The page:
This month the regulator issued a briefing note on exit fees following its announcement last September that it was looking into the charges after some people had argued the rises were unfair.And there’s certainly been a massive hike in the fees over the years – well ahead of inflation. For example, despite the furore, the Royal Bank of Scotland group recently said that for several of its mortgage providers including First Active and Tesco Mortgages, exit fees would rise from 195 to 225. What makes this all the more annoying for borrowers is that the cost of administering mortgages has fallen for lenders, due to advances in technology. It’s not just the level of the fees that’s unfair but also the lack of transparency. As it stands, most lenders can increase their fees on a whim during the course of a mortgage. What the FSA has come out with so far seems rather woolly but at least it has singled out the way lenders use their discretion to change fees as a question of concern. Although the FSA makes it clear it does not set prices for financial products and firms can vary what they charge for services, their contracts must comply with the Unfair Terms in Consumer Contracts Regulations 1999 and with general law. And the regulator refers to its May 2005 statement of good practice on fairness of terms in consumer contracts which states that clauses should only be changed if valid reasons are specified. The FSA has gone so far as to say that some mortgage contracts are not clear when it comes to explaining which costs could be charged to customers and has asked lenders to give evidence of how they reach decisions to prove they are fair. I doubt many lenders will put their hands up and admit to being unfair, so surely it would be better to ask intermediaries and their clients if the fees being charged are justifiable. It seems unlikely that many lenders will be able to explain how massive hikes in exit fees are justified when compared with the exit costs they incur. Surely the last thing someone needs if they default on their mortgage is yet another bill to pay. And exit fees can also be used as a sneaky way to recoup money lost from enticing new business with tempting upfront deals. A final thought – where do exit fees fit in with the FSA’s Treating Customers Fairly initiative? We’re unlikely to be any more clear on the exit fees issue before the autumn. By then lenders will have responded in a bid to pacify the regulator’s concerns.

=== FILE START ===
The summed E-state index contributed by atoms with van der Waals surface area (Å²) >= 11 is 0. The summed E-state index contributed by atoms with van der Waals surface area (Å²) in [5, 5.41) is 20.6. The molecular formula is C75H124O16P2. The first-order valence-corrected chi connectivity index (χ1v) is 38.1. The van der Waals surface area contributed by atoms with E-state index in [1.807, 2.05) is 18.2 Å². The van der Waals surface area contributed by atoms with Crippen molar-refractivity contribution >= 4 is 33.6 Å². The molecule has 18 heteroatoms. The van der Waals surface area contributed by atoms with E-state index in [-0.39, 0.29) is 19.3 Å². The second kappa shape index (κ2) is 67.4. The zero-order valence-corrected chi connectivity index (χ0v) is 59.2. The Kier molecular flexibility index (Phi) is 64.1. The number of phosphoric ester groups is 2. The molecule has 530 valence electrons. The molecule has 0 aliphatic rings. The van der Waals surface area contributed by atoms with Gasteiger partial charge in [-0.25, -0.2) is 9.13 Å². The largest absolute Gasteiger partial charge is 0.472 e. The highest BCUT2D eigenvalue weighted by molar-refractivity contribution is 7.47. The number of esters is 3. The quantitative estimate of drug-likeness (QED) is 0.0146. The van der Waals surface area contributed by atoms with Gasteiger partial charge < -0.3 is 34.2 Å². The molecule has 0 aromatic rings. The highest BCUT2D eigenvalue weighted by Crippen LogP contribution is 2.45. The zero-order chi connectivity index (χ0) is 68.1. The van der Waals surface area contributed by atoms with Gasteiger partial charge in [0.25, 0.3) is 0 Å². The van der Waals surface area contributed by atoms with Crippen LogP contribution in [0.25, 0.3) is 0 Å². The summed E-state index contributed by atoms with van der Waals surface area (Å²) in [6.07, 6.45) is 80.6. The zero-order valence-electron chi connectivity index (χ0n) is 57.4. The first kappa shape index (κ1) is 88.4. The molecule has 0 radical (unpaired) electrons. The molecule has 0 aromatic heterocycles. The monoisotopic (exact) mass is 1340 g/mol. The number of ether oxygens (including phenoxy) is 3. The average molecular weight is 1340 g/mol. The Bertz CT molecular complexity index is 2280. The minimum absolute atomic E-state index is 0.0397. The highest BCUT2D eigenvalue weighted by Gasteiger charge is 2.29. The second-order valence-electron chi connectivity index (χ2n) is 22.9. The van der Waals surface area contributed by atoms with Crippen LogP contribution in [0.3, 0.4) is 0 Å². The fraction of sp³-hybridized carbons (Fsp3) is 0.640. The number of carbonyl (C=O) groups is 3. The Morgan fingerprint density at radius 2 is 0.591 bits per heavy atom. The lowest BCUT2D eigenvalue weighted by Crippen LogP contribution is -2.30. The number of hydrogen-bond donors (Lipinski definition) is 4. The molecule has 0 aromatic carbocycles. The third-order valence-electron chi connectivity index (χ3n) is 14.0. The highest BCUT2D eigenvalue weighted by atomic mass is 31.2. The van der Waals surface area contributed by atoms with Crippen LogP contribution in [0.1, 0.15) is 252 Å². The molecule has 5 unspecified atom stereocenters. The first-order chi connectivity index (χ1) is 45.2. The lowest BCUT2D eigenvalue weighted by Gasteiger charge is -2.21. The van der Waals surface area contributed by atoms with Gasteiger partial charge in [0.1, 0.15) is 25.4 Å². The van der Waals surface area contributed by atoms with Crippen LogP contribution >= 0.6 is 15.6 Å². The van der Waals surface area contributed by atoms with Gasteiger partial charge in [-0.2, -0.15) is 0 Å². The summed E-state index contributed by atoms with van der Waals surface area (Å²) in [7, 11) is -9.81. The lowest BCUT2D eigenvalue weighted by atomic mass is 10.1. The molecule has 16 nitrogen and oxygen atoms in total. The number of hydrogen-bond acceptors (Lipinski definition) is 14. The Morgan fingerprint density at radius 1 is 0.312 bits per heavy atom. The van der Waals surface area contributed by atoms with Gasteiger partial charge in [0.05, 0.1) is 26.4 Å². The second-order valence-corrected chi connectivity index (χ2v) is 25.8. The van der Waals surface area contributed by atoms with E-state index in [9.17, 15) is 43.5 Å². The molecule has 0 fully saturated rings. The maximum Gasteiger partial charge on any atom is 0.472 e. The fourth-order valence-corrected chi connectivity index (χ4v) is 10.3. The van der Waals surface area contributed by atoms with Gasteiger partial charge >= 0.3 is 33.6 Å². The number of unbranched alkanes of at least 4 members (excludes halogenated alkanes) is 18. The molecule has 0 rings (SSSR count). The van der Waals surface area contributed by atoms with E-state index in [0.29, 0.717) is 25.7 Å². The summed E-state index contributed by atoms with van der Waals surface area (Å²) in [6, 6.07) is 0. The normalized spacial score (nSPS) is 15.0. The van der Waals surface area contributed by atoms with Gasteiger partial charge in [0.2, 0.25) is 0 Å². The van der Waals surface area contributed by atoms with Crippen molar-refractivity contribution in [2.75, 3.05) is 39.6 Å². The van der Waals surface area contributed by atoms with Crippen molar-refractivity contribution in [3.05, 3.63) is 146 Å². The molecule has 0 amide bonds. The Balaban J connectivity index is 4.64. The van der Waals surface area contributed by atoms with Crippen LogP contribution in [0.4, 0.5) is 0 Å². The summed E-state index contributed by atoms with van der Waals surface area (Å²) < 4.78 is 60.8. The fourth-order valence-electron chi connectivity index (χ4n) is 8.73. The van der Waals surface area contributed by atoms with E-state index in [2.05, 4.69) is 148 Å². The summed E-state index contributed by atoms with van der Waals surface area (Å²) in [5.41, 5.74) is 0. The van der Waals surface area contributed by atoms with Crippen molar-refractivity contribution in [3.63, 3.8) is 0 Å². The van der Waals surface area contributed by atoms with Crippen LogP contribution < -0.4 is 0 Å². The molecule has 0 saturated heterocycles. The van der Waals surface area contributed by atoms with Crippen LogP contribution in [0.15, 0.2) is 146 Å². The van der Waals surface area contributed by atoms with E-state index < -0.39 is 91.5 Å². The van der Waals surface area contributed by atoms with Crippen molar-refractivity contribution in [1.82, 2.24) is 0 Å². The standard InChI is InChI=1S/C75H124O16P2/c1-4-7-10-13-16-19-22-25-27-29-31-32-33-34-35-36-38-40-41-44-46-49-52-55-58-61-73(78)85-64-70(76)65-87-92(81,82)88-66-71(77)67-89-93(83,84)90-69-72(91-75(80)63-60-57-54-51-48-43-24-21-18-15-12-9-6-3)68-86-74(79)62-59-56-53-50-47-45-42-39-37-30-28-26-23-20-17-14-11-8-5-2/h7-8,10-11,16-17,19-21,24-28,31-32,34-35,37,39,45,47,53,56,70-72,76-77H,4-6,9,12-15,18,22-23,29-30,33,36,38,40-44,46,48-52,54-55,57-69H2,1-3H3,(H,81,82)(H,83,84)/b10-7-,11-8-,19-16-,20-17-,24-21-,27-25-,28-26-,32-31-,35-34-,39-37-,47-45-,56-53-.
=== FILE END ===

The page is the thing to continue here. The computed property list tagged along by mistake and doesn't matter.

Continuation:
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Alexander Hall romped to victory in The Mortgage Works’ football tournament last week. The London-based brokerage thrashed packager Square Mile Mortgage Finance 5-1 in a replay of the final of TMW’s last football tournament which was held two years ago to coincide with Euro 2004. Ten teams took part this year including Savills Private Finance, […]
Bankhall has unveiled a new telephone system and member contact team to further improve the service it offers to members.A single contact number, 0845 003 0400, will now feed all incoming calls into a simple five option menu, allowing members to select with speed and accuracy the correct route for their call. A group of […]
Quay Software has introduced an automatic commissions module that allows IFAs to automate and track their commission.
Money Partners has announced a number of enhancements to its range of Origin-branded mortgages.The changes take effect from Monday June 19 2006, and comprise the following:Discount products Three-year discount mortgage a new product offering a discount element of 1% throughout the full discount period. Rates start at 5.09%, and there is no extended early redemption […]
Lorna Blyth, Royal London Do guarantees benefit customers and, if so, when? To answer this conundrum we commissioned Millimans, a global actuarial consulting firm, to conduct an independent review of the UK retirement income market and whether guarantees really do offer customers better value for money. The brief The study was one of the most comprehensive undertaken […]
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